Humanae Vitae is online at the Vatican site, and the text highlighted below is © Copyright – Libreria Editrice Vaticana.
With today’s post, we leave behind the theology, and turn to “pastoral directives.” In these final thirteen sections, Pope Paul addresses people, couples, pastors, medical workers, and others. HV 19-20 serves as an introduction of sorts to the final theme of the encyclical letter.
The first pastoral directive given here is that of mercy, the quality extended by Christ to the people he encountered:
19. Our words would not be an adequate expression of the thought and solicitude of the Church, Mother and Teacher of all peoples, if, after having recalled (people) to the observance and respect of the divine law regarding matrimony, they did not also support (humankind) in the honest regulation of birth amid the difficult conditions which today afflict families and peoples. The Church, in fact, cannot act differently toward (people) than did the Redeemer. She knows their weaknesses, she has compassion on the multitude, she welcomes sinners. But at the same time she cannot do otherwise than teach the law. For it is in fact the law of human life restored to its native truth and guided by the Spirit of God. (See Rom 8)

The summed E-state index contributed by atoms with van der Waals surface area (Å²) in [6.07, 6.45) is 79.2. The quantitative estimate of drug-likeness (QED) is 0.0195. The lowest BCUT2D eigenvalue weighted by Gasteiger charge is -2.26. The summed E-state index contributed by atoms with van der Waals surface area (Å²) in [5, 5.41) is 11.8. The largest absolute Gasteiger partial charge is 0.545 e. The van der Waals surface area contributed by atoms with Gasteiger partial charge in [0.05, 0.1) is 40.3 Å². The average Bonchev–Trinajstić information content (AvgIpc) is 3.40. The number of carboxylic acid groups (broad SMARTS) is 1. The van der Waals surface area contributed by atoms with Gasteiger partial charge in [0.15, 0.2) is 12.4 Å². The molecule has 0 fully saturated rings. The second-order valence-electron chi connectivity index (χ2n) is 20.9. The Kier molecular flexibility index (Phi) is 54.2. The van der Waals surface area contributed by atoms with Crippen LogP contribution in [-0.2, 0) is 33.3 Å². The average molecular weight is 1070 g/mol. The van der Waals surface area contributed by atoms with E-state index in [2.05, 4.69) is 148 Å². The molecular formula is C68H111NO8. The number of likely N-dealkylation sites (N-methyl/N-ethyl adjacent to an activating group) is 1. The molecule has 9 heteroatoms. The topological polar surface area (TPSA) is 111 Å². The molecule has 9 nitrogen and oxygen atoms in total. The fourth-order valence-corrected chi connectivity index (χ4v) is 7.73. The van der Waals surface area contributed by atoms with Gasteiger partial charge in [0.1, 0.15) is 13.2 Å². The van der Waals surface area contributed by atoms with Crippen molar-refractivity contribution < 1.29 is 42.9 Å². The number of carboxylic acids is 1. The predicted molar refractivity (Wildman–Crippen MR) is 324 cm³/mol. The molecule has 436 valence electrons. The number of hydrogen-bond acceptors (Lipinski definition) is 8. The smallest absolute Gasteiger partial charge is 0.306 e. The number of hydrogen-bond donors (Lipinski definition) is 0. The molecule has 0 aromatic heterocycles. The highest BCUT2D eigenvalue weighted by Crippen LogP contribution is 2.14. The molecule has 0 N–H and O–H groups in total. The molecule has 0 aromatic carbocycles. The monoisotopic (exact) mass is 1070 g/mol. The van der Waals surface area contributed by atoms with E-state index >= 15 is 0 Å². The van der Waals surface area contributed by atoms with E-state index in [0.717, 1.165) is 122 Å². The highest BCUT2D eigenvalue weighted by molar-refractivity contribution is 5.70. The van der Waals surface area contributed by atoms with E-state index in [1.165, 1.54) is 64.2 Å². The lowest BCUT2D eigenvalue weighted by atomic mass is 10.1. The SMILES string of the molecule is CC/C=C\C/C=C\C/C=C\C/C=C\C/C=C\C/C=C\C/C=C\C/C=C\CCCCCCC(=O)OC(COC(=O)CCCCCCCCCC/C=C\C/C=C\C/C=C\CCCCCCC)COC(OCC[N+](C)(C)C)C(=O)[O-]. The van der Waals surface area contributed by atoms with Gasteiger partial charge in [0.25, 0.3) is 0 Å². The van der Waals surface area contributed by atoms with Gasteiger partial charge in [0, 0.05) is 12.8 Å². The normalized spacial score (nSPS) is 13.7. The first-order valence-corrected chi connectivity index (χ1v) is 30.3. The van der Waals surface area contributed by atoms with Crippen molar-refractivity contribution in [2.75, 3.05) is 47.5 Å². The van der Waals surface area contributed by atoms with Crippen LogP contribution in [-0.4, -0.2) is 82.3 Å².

If HV 7-18 laid out doctrinal principles–“teaching the law” as described here–this begins an important section that seems to recognize that some people will fail this standard. Does the Church then condemn, or even hobble those who fail to live up to what is acknowledged as a high and difficult bar? The question remains apt to this day: does mercy sabotage virtue?